You can start with a very small amount of change that a child can earn per chore. The amount can increase as a child ages. To help children learn the concepts of saving and planning their spending, they can divide what they earn into three containers: “save,” “spend,” and “give.” The “save” container helps children practice saving for the future. The “spend” container allows them to decide whether that toy in the toy store is worth hard-earned money. Perhaps a toy that costs more money is worth the wait. The “give” container can help foster the gesture of spending some of what one earns on others, such as siblings or charitable organizations.
Children do grow up quickly. Yet you still can savor the moments while also preparing children for the future.
Bible verses for today’s meditation and inspiration: Matthew E. McLaren
1 Corinthians 3:1-2 And I, brethren, could not speak to you as to spiritual men, but as to men of flesh, as to infants in Christ. I gave you milk to drink, not solid food; for you were not yet able to receive it. Indeed, even now you are not yet able
,1 Corinthians 13:11 When I was a child, I used to speak like a child, think like a child, reason like a child; when I became a man, I did away with childish things.
1 Corinthians 14:20 Brethren, do not be children in your thinking; yet in evil be infants, but in your thinking be mature.
Psalm 65:9 You visit the earth and cause it to overflow; You greatly enrich it; The stream of God is full of water; You prepare their grain, for thus You prepare the earth.
2 Thessalonians 1:3 We ought always to give thanks to God for you, brethren, as is only fitting, because your faith is greatly enlarged, and the love of each one of you toward one another grows ever greater;
Proverbs 1:5 A wise man will hear and increase in learning, And a man of understanding will acquire wise counsel,
Acts 12:24 But the word of the Lord continued to grow and to be multiplied.
Proverbs 11:24 There is one who scatters, and yet increases all the more, And there is one who withholds what is justly due, and yet it results only in want.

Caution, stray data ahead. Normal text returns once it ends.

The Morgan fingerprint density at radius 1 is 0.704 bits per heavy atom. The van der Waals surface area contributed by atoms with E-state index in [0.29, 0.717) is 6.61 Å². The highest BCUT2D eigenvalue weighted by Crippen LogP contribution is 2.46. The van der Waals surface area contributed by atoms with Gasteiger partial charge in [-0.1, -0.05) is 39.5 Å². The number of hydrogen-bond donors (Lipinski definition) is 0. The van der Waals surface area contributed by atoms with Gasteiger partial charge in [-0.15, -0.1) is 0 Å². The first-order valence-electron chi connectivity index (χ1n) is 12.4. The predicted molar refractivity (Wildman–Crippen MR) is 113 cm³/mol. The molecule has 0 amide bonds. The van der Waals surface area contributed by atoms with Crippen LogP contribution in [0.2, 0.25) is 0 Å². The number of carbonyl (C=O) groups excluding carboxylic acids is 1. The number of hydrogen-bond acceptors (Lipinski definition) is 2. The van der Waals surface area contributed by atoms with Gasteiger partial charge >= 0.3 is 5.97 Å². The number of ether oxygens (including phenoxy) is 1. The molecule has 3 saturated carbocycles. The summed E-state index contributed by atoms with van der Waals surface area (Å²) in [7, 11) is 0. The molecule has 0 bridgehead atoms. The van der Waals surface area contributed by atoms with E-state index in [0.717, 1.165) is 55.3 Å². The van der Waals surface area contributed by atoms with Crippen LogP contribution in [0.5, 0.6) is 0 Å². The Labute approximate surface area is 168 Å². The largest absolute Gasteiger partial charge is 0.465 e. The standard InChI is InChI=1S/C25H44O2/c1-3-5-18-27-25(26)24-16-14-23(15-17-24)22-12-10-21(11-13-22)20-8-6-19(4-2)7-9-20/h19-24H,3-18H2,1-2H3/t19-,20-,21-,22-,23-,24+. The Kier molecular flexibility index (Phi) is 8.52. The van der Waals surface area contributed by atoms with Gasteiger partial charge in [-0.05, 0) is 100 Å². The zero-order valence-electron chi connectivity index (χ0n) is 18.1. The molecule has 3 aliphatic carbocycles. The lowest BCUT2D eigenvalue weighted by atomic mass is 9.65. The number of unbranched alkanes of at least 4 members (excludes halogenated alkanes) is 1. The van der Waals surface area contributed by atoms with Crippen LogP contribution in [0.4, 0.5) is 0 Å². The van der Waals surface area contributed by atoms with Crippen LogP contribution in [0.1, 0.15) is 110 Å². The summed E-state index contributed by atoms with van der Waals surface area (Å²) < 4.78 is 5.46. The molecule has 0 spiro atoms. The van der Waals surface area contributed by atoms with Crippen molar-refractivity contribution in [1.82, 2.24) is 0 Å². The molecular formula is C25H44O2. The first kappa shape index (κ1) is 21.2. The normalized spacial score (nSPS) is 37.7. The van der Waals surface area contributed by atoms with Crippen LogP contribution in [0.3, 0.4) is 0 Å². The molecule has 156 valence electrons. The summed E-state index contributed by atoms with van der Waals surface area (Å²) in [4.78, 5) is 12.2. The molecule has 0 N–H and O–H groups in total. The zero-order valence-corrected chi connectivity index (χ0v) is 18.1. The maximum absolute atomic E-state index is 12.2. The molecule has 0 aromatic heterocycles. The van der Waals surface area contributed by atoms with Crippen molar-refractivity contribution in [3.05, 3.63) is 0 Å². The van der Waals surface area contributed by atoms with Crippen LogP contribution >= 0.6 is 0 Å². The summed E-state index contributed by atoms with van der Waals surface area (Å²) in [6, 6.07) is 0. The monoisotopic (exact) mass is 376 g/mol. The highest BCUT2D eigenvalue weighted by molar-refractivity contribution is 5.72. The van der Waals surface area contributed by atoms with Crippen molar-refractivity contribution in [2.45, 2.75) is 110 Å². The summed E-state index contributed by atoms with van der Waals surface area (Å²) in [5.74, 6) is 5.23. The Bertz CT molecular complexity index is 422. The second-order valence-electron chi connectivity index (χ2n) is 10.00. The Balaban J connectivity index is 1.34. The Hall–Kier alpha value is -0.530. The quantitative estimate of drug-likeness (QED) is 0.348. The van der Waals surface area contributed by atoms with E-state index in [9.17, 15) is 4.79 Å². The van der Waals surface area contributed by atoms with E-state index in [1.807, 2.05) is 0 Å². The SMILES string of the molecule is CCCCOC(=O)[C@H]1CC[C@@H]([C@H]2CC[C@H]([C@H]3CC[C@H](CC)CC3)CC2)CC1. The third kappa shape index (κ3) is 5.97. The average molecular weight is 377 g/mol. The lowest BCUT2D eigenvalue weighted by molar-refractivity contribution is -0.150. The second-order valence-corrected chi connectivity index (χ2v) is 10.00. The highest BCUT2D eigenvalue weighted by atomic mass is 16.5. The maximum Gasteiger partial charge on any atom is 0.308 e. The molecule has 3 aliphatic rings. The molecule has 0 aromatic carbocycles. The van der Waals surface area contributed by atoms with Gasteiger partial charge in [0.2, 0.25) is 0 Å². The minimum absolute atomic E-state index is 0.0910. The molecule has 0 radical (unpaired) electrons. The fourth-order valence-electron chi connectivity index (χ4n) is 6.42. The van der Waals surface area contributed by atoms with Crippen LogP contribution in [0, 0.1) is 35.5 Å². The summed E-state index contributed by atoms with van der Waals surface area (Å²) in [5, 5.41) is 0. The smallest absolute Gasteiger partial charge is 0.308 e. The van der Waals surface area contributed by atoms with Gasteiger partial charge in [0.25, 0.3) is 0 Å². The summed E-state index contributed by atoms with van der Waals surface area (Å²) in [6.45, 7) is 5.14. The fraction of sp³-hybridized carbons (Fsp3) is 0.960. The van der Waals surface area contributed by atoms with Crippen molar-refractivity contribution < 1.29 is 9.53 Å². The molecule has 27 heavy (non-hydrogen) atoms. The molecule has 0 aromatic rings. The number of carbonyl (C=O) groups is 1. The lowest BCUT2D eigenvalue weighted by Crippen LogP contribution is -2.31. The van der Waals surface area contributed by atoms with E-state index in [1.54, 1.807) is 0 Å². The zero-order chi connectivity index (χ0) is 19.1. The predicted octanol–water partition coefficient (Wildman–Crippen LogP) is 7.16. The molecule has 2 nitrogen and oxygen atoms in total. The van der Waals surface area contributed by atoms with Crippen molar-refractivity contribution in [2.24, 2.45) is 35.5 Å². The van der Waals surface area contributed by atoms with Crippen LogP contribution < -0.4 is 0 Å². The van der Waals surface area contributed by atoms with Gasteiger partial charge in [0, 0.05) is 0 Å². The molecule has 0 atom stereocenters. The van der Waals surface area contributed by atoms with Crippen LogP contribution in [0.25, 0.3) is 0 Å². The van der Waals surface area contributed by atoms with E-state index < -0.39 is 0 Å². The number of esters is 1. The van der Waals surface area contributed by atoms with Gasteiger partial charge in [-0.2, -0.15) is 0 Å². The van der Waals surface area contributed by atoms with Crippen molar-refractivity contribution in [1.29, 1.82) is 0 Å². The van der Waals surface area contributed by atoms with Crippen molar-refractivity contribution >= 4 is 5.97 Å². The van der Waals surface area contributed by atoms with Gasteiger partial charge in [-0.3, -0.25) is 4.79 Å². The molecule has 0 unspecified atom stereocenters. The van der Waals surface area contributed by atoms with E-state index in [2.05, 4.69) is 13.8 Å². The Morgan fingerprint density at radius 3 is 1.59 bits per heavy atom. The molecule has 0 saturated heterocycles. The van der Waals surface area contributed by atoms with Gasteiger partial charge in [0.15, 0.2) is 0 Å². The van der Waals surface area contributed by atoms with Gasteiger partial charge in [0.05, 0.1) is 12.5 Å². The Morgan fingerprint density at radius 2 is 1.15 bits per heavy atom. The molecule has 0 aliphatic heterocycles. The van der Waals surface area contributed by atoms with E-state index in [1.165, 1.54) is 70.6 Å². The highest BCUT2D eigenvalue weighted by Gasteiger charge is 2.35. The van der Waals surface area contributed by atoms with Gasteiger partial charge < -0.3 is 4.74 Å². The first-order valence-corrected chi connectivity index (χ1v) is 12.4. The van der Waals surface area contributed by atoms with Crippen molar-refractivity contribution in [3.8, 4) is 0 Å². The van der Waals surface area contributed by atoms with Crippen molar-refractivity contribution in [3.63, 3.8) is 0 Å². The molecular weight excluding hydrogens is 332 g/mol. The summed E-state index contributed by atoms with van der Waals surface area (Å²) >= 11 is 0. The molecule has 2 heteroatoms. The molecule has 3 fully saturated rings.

Ezekiel 8:6 And He said to me, “Son of man, do you see what they are doing, the great abominations which the house of Israel are committing here, so that I would be far from My sanctuary? But yet you will see still greater abominations.”
Ephesians 4:16 from whom the whole body, being fitted and held together by what every joint supplies, according to the proper working of each individual part, causes the growth of the body for the building up of itself in love.
2 Chronicles 7:16 “For now I have chosen and consecrated this house that My name may be there forever, and My eyes and My heart will be there perpetually.
2 Corinthians 9:10 Now He who supplies seed to the sower and bread for food will supply and multiply your seed for sowing and increase the harvest of your righteousness;
Hebrews 5:12-14 For though by this time you ought to be teachers, you have need again for someone to teach you the elementary principles of the oracles of God, and you have come to need milk and not solid food. For everyone who partakes only of milk is not accustomed to the word of righteousness, for he is an infant. But solid food is for the mature, who because of practice have their senses trained to discern good and evil.
1 Peter 2:2 like newborn babies, long for the pure milk of the word, so that by it you may grow in respect to salvation,